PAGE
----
Make No Mistake About It
Perkins must take responsibility for his choices
We too often judge others without mercy and yet pardon ourselves too often. We all make mistakes, of course, and how we respond to those mistakes is what makes us human.
But what about making the same mistakes over and over (and over) again? Psychologists explain that when we keep repeating the same mistakes, it is because we are not intentional about learning from those mistakes. For example, do you want to change or put in the hard work? Are you desperate enough to stop making the same mistakes (and excuses) over and over? Some are. Many are not.
In Proverbs 26:11-12, for example, the Bible says, “A fool does the same foolish things again and again. People who think they are wise when they are not are worse than fools.” Perhaps this is because most of what we call “mistakes” are choices we have made that we don’t want to own or take responsibility for. But when we don’t “own” our mistakes, we often cannot avoid repeating them again and again.
I mention all of that to tell you this: Don’t feel sorry for Adrian Perkins.
He has been disregarding laws, policies and procedures, and the details of his elected office since before he was elected into that office – and blaming anyone and everyone for the consequences of his mistakes (his choices) all along the way.
From the switching of the city’s insurance policy (which the city’s internal auditor concluded was unlawful), to disregarding the city council’s vote on delaying a $250,000 payment to the first cousin of Perkins’ campaign manager, to double-dipping on his mayoral car allowance (which the city’s internal auditor concluded needed to be paid back to the city), to awarding over $7 million in “no-bid” contracts under “public emergency” declarations and then asking the city council to “backdate” the declarations (in order to make them “legal”), to then (effectively) amending the City Charter by creating an entirely new CFO position in city government (when a “special election” is required by the City Charter to amend the City Charter) – this mayor has behaved as if the rules do not apply to him – and neither do the consequences. He seems to never be in the “same room” as the problem he creates.
Remember he said the “rumor mill” was responsible for generating the allegations that he ordered the city’s police and fire departments not to help Bossier City or the Secret Service? When President Trump visited, it was Caddo Sheriff Steve Prator and Congressman Mike Johnson who had confirmed it was no rumor. Remember how he blamed City Councilman John Nickelson for having a “vendetta” against him when (now) CAO Henry Whitehorn Sr. was not confirmed by the council? Perkins even blamed the poor for the city’s rising crime, saying being poor “breeds a hopelessness ripe for criminal activity to spring from.” How insulting.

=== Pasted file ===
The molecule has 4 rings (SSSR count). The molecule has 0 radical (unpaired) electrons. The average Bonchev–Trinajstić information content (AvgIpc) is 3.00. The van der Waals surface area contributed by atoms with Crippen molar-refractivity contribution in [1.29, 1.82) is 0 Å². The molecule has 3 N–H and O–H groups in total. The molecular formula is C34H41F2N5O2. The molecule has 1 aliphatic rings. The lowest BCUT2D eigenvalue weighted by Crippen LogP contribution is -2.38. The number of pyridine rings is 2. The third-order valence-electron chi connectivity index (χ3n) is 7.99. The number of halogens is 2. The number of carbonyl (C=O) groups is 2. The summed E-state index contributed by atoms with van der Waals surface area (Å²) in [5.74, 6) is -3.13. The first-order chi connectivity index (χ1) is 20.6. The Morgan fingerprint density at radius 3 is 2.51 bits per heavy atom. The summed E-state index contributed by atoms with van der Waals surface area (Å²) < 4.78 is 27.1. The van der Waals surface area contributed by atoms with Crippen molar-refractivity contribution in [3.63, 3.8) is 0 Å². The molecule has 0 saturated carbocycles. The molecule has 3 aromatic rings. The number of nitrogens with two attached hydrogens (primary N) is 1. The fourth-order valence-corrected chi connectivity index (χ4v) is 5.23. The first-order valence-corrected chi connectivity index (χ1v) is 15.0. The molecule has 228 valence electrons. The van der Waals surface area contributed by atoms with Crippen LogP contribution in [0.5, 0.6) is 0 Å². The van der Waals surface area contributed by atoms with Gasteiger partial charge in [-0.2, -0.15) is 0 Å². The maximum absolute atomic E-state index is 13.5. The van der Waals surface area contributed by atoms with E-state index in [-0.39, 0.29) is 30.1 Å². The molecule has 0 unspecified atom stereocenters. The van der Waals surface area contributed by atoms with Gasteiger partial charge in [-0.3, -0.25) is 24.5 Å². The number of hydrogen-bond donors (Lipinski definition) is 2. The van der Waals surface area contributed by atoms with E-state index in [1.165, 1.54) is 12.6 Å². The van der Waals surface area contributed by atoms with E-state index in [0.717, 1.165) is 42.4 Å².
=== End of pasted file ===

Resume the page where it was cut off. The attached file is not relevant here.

And now, his disqualification from the upcoming 2022 elections isn’t his fault either, according to Perkins. The judge, however, found it differently. The judge explained that Perkins was disqualified because Perkins listed “a voting address inconsistent with his homestead exemption.” Put another way, he provided “information under oath that was mistaken or inaccurate.”
Still, Perkins maintains it is not his fault – the “news cameras” distracted him from reading what he was signing.
And while this is the narrative that is told through the headlines, the truth of the matter is that Perkins could have walked into the Clerk of Court’s office all alone that day (without any news cameras, reporters, etc. to distract him from reading what he was signing). The basis of his disqualification would have remained the same.
This is because the moment his voter registration district was not the same as the district in which he claimed his homestead exemption, he had already (effectively) disqualified himself from running for office – attestation or not on the qualifying documents he filed with the Clerk of Court’s office that day (when he says he was so distracted).
To hear Perkins tell the story, he says, “My opponents are trying to use a clerical error to disqualify the sitting mayor of Shreveport who won election overwhelmingly and grew up in Shreveport.” Perkins says this is “voter suppression.”
But this is not simply a clerical error here. The bottom line is that he did not meet the requirements for qualifying as a candidate, and yet he certified, under oath, that he did. The court says details provided on a “Notice of Candidacy” form matter because of the “high standard of integrity the public requires of our elected officials.”
Any which way you look at it, though, Perkins’ disqualification is emblematic of his administration at City Hall, where transparency took a backseat to personal and petty politics; where the details were sacrificed for expediency; where half-lies were masqueraded as truth; and where accountability for failures was never found with those responsible for it.
This didn’t have to end this way for Perkins. But then again, maybe he wasn’t ready to stop repeating the same mistakes over and over (and over) again.
And for this year’s fall elections, the question is, are we?
Louis R. Avallone is a Shreveport businessman, attorney and author of “Bright Spots, Big Country, What Makes America Great.” He is also a former aide to U.S. Representative Jim McCrery and editor of The Caddo Republican. His columns have appeared regularly in 318 Forum since 2007. Follow him on Facebook, on Twitter @louisravallone or by e-mail at firstname.lastname@example.org, and on American Ground Radio at 101.7FM and 710 AM, weeknights from 6 - 7 p.m., and streaming live on keelnews.com.